May 082014

A serial killer can be defined as “a person who murders three or more people in a period of thirty days with a ‘cooling off’ period between each murder and whose motivation for killing is largely based on psychological gratification.” (

Serial killers are generally thought of as some deranged and psychotic man, but many female serial killers have gone down in history too. One of the most well known, and America’s FIRST female serial killer, was Lavinia Fisher. Lavinia Fisher’s youth records have been lost, but historians and researchers believe she was born in 1792. She married John Fisher and the two lived in Charleston, South Carolina managing their hotel the Six Mile Wayfarer House. The legend of Lavinia Fisher, no matter where it is found, is told as follows:

Lavinia and her husband housed visitors to Charleston. Eventually, men began to disappear from Charleston, leaving the citizens and authorities baffled. They looked to the Fishers, but due to their popularity in town paired with Lavinia’s overwhelming beauty, the case was dropped. The kidnappings paused for a while before starting back up again. At this time, the town seemed to have had it. A group of men went to the Fishers hotel, but it is undocumented and unknown of what may have occurred that night. The men left one man standing guard at the motel, David Ross. However, David was dragged away one night while on watch and, when he found Lavinia where he was taken, looked to her for help. However, she choked him before smashing his head through a window. David was able to get away and immediately alerted the authorities.

Soon after, a man traveling through Charleston, John Peoples, stopped at the Six Mile Wayfarer House and asked for a room. Lavinia regretfully informed him that there were no open rooms, but offered him a seat and some tea. The two of them talked most of the night, and Peoples began to wonder why she was asking him so many questions, almost like she was interrogating him. A few hours later, she left the room and came back with tea and the news that a room had suddenly become available. He agreed to take it and, not wanting to be rude though Peoples did not like tea, took some tea as well. When Lavinia wasn’t looking, he dumped the tea out, and later went to bed.

It was instinct that night that made John Peoples decide to sit in the chair by the door that night instead of the bed. In the middle of the night, he was abruptly awoken from his dozing by a loud crash. He immediately opened his eyes and saw a hole in the floor where the bed had been just seconds earlier. It turns out there had been a trap door under the bed, and John Fisher was waiting at the bottom with an axe. The man fled and reported it to the authorities right away. Lavinia and John Fisher were almost immediately arrested for murder and robbery. It was discovered later that the tea that Lavinia had served him had been poisoned. Although there is no solid record that the Fishers actually killed anyone, all evidence points towards them. The husband and wife duo were sentenced to death, and Lavinia was hanged in 1820 wearing her wedding dress, and her famous last words still echo through the old jail: “If any of you have a message for the devil, tell me now for I will be seeing him soon.”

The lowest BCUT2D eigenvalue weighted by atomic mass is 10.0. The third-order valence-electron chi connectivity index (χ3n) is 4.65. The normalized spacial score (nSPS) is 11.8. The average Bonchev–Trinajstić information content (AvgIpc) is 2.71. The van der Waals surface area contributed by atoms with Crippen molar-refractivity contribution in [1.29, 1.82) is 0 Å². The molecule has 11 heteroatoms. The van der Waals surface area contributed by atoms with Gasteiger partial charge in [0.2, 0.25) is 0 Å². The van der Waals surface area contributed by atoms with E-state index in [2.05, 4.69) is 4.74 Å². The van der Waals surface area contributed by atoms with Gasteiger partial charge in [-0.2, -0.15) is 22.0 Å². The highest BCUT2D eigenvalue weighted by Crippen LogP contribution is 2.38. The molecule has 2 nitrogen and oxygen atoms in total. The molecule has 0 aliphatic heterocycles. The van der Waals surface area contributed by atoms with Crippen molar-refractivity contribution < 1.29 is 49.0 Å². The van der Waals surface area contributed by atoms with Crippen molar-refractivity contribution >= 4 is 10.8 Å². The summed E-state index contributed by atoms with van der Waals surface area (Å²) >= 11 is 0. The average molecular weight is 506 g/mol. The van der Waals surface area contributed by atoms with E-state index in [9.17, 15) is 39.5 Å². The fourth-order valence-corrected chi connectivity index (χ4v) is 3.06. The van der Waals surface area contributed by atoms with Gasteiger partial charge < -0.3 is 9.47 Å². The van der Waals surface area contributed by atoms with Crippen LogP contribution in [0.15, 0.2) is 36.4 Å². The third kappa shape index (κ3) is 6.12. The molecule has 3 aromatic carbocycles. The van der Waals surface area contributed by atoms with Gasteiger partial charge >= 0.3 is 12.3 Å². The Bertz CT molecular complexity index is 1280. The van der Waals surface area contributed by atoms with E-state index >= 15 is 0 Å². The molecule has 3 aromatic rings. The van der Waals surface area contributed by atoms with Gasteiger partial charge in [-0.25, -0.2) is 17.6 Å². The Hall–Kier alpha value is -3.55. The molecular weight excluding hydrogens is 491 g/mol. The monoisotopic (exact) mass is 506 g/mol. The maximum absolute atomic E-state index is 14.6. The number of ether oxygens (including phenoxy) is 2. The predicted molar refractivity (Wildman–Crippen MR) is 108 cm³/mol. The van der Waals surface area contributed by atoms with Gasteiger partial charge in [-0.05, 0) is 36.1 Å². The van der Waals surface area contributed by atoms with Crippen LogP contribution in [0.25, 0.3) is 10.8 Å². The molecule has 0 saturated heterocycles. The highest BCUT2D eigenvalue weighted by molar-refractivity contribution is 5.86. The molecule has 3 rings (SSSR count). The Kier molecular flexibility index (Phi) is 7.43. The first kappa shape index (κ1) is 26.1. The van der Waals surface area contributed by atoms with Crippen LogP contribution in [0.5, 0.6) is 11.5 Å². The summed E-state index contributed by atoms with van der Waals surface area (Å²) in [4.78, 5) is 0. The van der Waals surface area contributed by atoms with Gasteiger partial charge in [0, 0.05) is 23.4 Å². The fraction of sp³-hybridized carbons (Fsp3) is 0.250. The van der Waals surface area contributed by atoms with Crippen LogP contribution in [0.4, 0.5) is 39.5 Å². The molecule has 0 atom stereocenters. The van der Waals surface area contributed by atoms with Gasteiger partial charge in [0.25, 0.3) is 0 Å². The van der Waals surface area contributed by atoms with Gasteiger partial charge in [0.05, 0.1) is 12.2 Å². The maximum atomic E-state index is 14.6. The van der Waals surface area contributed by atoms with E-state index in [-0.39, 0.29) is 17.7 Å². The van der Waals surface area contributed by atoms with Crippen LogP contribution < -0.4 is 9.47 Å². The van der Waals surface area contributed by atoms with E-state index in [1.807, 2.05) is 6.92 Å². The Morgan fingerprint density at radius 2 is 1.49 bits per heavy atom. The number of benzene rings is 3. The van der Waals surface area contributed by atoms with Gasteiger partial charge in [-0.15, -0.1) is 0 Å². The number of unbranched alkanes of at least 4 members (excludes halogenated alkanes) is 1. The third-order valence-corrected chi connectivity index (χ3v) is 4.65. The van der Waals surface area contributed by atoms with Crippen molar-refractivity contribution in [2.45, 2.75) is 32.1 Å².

However, after reading through several online articles and even considering buying the book Six Miles to Charleston: The True Story of John and Lavinia Fisher, I found that this may actually be just legend. One article says that the Fishers were actually convicted on charges of highway robbery, not murder, and the legend may have stemmed from the confusion of this story with that of the Bender Family in Kansas in the 1870s. ( Another stated that the Fishers had been wrongly accused and had not actually done anything at all, and had been framed by corrupt politicians. ( Whatever the case may be, Lavinia Fisher still holds the title of America’s first female serial killer, and she will be imortalized in our history as a black stain of death, whether the legend is actually true or not.

                                                       Old Charleston Jail